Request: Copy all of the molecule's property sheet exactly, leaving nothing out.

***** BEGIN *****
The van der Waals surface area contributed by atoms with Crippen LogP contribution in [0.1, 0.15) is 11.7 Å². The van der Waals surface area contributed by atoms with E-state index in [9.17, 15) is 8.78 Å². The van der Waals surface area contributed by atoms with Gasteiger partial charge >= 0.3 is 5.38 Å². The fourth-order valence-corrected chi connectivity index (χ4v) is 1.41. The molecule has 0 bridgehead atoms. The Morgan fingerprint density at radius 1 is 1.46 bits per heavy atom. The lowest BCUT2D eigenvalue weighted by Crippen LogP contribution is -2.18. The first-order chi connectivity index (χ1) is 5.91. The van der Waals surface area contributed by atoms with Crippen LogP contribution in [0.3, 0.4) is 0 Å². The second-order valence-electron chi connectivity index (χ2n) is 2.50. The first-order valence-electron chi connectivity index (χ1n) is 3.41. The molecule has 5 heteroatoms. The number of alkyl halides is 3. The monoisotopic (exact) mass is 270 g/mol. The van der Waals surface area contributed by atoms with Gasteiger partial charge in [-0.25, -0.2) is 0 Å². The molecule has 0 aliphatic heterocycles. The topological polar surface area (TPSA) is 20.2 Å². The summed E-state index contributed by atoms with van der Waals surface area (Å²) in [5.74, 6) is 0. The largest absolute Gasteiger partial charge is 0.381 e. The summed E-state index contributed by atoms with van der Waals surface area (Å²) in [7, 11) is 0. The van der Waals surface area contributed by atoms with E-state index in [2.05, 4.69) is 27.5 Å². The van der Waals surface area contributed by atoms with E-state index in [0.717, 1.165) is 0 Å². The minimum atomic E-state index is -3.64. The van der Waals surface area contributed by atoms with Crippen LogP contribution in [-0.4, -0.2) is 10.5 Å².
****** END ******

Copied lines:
The van der Waals surface area contributed by atoms with Crippen LogP contribution in [0.1, 0.15) is 11.7 Å². The van der Waals surface area contributed by atoms with E-state index in [9.17, 15) is 8.78 Å². The van der Waals surface area contributed by atoms with Gasteiger partial charge >= 0.3 is 5.38 Å². The fourth-order valence-corrected chi connectivity index (χ4v) is 1.41. The molecule has 0 bridgehead atoms. The Morgan fingerprint density at radius 1 is 1.46 bits per heavy atom. The lowest BCUT2D eigenvalue weighted by Crippen LogP contribution is -2.18. The first-order chi connectivity index (χ1) is 5.91. The van der Waals surface area contributed by atoms with Crippen LogP contribution in [0.3, 0.4) is 0 Å². The second-order valence-electron chi connectivity index (χ2n) is 2.50. The first-order valence-electron chi connectivity index (χ1n) is 3.41. The molecule has 5 heteroatoms. The number of alkyl halides is 3. The monoisotopic (exact) mass is 270 g/mol. The van der Waals surface area contributed by atoms with Gasteiger partial charge in [-0.25, -0.2) is 0 Å². The molecule has 0 aliphatic heterocycles. The topological polar surface area (TPSA) is 20.2 Å². The summed E-state index contributed by atoms with van der Waals surface area (Å²) in [5.74, 6) is 0. The largest absolute Gasteiger partial charge is 0.381 e. The summed E-state index contributed by atoms with van der Waals surface area (Å²) in [7, 11) is 0. The van der Waals surface area contributed by atoms with E-state index in [2.05, 4.69) is 27.5 Å². The van der Waals surface area contributed by atoms with E-state index in [0.717, 1.165) is 0 Å². The minimum atomic E-state index is -3.64. The van der Waals surface area contributed by atoms with Crippen LogP contribution in [-0.4, -0.2) is 10.5 Å².